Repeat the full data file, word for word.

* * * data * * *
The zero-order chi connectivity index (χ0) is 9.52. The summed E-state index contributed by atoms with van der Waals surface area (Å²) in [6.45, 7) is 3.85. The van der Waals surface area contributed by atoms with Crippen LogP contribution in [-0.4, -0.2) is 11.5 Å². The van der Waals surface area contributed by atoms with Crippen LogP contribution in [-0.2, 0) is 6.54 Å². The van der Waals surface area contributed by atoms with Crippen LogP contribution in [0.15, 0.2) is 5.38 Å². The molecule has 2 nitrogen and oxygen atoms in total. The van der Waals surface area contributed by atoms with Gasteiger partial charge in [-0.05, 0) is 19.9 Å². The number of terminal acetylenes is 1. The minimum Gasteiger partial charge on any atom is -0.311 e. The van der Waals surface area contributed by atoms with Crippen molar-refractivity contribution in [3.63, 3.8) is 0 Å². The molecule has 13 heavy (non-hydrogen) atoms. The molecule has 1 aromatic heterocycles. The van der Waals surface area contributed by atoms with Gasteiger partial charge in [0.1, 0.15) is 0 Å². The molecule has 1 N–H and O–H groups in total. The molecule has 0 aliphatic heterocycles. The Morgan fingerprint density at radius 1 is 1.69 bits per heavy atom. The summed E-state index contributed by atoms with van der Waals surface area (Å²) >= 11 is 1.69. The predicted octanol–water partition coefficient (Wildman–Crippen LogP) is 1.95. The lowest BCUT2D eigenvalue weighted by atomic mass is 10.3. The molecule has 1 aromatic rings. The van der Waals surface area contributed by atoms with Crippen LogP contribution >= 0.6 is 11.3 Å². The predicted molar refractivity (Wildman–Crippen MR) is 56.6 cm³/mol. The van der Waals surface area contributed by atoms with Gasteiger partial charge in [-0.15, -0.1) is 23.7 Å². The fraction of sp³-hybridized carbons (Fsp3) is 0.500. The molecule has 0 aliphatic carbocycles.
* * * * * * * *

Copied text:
The zero-order chi connectivity index (χ0) is 9.52. The summed E-state index contributed by atoms with van der Waals surface area (Å²) in [6.45, 7) is 3.85. The van der Waals surface area contributed by atoms with Crippen LogP contribution in [-0.4, -0.2) is 11.5 Å². The van der Waals surface area contributed by atoms with Crippen LogP contribution in [-0.2, 0) is 6.54 Å². The van der Waals surface area contributed by atoms with Crippen LogP contribution in [0.15, 0.2) is 5.38 Å². The molecule has 2 nitrogen and oxygen atoms in total. The van der Waals surface area contributed by atoms with Gasteiger partial charge in [-0.05, 0) is 19.9 Å². The number of terminal acetylenes is 1. The minimum Gasteiger partial charge on any atom is -0.311 e. The van der Waals surface area contributed by atoms with Crippen molar-refractivity contribution in [3.63, 3.8) is 0 Å². The molecule has 13 heavy (non-hydrogen) atoms. The molecule has 1 aromatic heterocycles. The van der Waals surface area contributed by atoms with Gasteiger partial charge in [0.1, 0.15) is 0 Å². The molecule has 1 N–H and O–H groups in total. The molecule has 0 aliphatic heterocycles. The Morgan fingerprint density at radius 1 is 1.69 bits per heavy atom. The summed E-state index contributed by atoms with van der Waals surface area (Å²) >= 11 is 1.69. The predicted octanol–water partition coefficient (Wildman–Crippen LogP) is 1.95. The lowest BCUT2D eigenvalue weighted by atomic mass is 10.3. The molecule has 1 aromatic rings. The van der Waals surface area contributed by atoms with Crippen LogP contribution >= 0.6 is 11.3 Å². The predicted molar refractivity (Wildman–Crippen MR) is 56.6 cm³/mol. The van der Waals surface area contributed by atoms with Gasteiger partial charge in [-0.15, -0.1) is 23.7 Å². The fraction of sp³-hybridized carbons (Fsp3) is 0.500. The molecule has 0 aliphatic carbocycles.